The first long-acting option to protect women from HIV, proven to reduce women’s HIV risk, has been recommended for use by the World Health Organization.
Monthly Archives: November 2021
New clinical research indicates that a widely used food additive, carboxymethylcellulose, alters the intestinal environment of healthy persons, perturbing levels of beneficial bacteria and nutrients.
Researchers in the University of Helsinki and University Hospital Helsinki have developed a method to precisely and rapidly correct genetic alterations in the cultured patient cells.
Significant changes in lipid metabolism are known to occur in cells associated with non-small-cell lung carcinoma – the most common form of lung cancer.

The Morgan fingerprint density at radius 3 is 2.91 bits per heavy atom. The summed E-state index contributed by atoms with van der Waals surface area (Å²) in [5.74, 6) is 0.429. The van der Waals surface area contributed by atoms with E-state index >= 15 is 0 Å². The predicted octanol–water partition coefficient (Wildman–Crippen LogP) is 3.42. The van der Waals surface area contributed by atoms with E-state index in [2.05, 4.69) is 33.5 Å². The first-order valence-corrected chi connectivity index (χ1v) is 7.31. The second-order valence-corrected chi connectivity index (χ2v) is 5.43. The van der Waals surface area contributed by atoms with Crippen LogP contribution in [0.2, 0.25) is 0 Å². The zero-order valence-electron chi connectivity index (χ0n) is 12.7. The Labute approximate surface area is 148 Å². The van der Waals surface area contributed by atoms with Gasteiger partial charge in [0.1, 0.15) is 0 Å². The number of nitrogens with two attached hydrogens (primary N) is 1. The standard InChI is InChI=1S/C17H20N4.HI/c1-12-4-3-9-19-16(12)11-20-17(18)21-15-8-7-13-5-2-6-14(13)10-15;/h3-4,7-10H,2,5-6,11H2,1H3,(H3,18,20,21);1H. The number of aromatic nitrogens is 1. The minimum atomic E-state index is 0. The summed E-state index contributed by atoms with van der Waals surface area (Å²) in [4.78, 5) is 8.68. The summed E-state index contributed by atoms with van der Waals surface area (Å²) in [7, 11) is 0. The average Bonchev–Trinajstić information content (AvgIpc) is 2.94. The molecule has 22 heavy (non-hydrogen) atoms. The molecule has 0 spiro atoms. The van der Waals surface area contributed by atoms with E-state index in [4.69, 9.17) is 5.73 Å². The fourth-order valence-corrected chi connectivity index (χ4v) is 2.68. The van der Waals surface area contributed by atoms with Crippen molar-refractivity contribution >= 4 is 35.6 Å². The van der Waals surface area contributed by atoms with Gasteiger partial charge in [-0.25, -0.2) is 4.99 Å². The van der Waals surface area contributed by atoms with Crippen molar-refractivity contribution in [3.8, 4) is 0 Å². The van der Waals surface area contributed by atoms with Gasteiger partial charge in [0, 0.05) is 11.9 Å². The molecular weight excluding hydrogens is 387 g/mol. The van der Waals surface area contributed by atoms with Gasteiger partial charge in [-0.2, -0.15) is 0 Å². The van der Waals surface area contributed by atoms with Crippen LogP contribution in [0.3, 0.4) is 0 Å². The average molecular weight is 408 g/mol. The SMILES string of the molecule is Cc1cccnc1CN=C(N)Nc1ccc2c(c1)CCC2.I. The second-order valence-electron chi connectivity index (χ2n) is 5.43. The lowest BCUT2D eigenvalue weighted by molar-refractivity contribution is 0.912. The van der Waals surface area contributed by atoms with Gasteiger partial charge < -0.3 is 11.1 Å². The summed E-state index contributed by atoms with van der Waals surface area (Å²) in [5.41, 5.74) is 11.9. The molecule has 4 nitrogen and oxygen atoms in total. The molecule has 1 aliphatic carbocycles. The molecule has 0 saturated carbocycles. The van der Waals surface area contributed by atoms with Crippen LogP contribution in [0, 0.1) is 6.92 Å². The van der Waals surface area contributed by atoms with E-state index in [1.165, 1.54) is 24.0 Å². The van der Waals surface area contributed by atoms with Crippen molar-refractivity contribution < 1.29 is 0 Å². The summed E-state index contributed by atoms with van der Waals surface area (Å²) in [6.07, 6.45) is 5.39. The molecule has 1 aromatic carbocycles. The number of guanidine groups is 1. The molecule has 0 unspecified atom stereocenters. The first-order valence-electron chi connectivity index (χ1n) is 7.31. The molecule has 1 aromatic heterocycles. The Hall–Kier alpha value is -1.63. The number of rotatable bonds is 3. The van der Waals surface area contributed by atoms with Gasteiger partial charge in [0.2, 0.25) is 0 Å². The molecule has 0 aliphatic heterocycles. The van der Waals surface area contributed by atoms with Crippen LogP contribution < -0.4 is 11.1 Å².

About one in 20 people go through a period of stuttering during childhood. Until the latter half of the 20th century, stuttering was believed to be a psychological problem stemming from lack of effort or from trauma.
Immunotherapies have shown striking clinical benefit in the treatment of many cancers, especially when used in combination with chemotherapy.
Johns Hopkins Medicine researchers report they have genetically mapped the cell types that make up the mouse iris — the thin disc of pigmented tissue that, in humans, gives eyes their distinct colors.
Ever since the first barcode appeared on a pack of chewing gum in 1974, the now-ubiquitous system has enabled manufacturers, retailers and consumers to quickly and effectively identify, characterize, locate and track products and materials.
Using data from smartwatches, a new algorithm reads heart rate as a proxy for physiological or mental stress, potentially alerting wearers they’re falling ill before they have symptoms.
Controlling signal transmission and reception within the brain circuits is necessary for neuroscientists to achieve a better understanding of the brain’s functions.